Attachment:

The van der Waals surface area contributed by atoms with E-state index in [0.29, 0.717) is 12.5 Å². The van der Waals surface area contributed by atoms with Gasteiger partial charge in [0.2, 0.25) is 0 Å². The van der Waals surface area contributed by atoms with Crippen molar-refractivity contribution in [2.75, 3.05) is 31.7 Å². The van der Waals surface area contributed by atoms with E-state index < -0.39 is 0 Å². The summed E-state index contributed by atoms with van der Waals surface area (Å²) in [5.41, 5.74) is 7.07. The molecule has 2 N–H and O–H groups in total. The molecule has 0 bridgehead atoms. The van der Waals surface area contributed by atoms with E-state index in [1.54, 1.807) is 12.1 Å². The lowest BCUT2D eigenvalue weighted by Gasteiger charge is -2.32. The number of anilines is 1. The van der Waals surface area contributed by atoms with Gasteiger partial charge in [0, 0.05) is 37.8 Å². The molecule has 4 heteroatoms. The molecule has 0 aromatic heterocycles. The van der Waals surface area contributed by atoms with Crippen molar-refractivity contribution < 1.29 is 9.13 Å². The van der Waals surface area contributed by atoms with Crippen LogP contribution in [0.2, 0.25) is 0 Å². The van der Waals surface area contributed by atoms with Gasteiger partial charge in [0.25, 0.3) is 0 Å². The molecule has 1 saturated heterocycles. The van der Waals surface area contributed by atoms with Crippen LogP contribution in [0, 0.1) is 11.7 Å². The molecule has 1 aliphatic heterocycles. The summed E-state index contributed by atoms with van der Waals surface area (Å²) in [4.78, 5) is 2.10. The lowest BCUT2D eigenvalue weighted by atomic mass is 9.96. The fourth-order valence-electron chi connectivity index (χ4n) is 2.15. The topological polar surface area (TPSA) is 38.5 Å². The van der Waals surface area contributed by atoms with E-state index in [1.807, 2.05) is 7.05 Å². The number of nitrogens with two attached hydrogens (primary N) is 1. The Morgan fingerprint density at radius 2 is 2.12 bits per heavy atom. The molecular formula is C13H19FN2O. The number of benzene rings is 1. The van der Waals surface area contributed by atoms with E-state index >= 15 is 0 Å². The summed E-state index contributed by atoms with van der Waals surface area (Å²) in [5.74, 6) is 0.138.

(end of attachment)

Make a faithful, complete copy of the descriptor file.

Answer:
The van der Waals surface area contributed by atoms with E-state index in [0.29, 0.717) is 12.5 Å². The van der Waals surface area contributed by atoms with Gasteiger partial charge in [0.2, 0.25) is 0 Å². The van der Waals surface area contributed by atoms with Crippen molar-refractivity contribution in [2.75, 3.05) is 31.7 Å². The van der Waals surface area contributed by atoms with E-state index < -0.39 is 0 Å². The summed E-state index contributed by atoms with van der Waals surface area (Å²) in [5.41, 5.74) is 7.07. The molecule has 2 N–H and O–H groups in total. The molecule has 0 bridgehead atoms. The van der Waals surface area contributed by atoms with E-state index in [1.54, 1.807) is 12.1 Å². The lowest BCUT2D eigenvalue weighted by Gasteiger charge is -2.32. The number of anilines is 1. The van der Waals surface area contributed by atoms with Gasteiger partial charge in [0, 0.05) is 37.8 Å². The molecule has 4 heteroatoms. The molecule has 0 aromatic heterocycles. The van der Waals surface area contributed by atoms with Crippen molar-refractivity contribution < 1.29 is 9.13 Å². The van der Waals surface area contributed by atoms with Crippen LogP contribution in [0.2, 0.25) is 0 Å². The van der Waals surface area contributed by atoms with Gasteiger partial charge in [0.25, 0.3) is 0 Å². The molecule has 1 saturated heterocycles. The van der Waals surface area contributed by atoms with Crippen LogP contribution in [0, 0.1) is 11.7 Å². The molecule has 1 aliphatic heterocycles. The summed E-state index contributed by atoms with van der Waals surface area (Å²) in [4.78, 5) is 2.10. The lowest BCUT2D eigenvalue weighted by atomic mass is 9.96. The fourth-order valence-electron chi connectivity index (χ4n) is 2.15. The topological polar surface area (TPSA) is 38.5 Å². The van der Waals surface area contributed by atoms with E-state index in [1.807, 2.05) is 7.05 Å². The number of nitrogens with two attached hydrogens (primary N) is 1. The Morgan fingerprint density at radius 2 is 2.12 bits per heavy atom. The molecular formula is C13H19FN2O. The number of benzene rings is 1. The van der Waals surface area contributed by atoms with E-state index >= 15 is 0 Å². The summed E-state index contributed by atoms with van der Waals surface area (Å²) in [5.74, 6) is 0.138.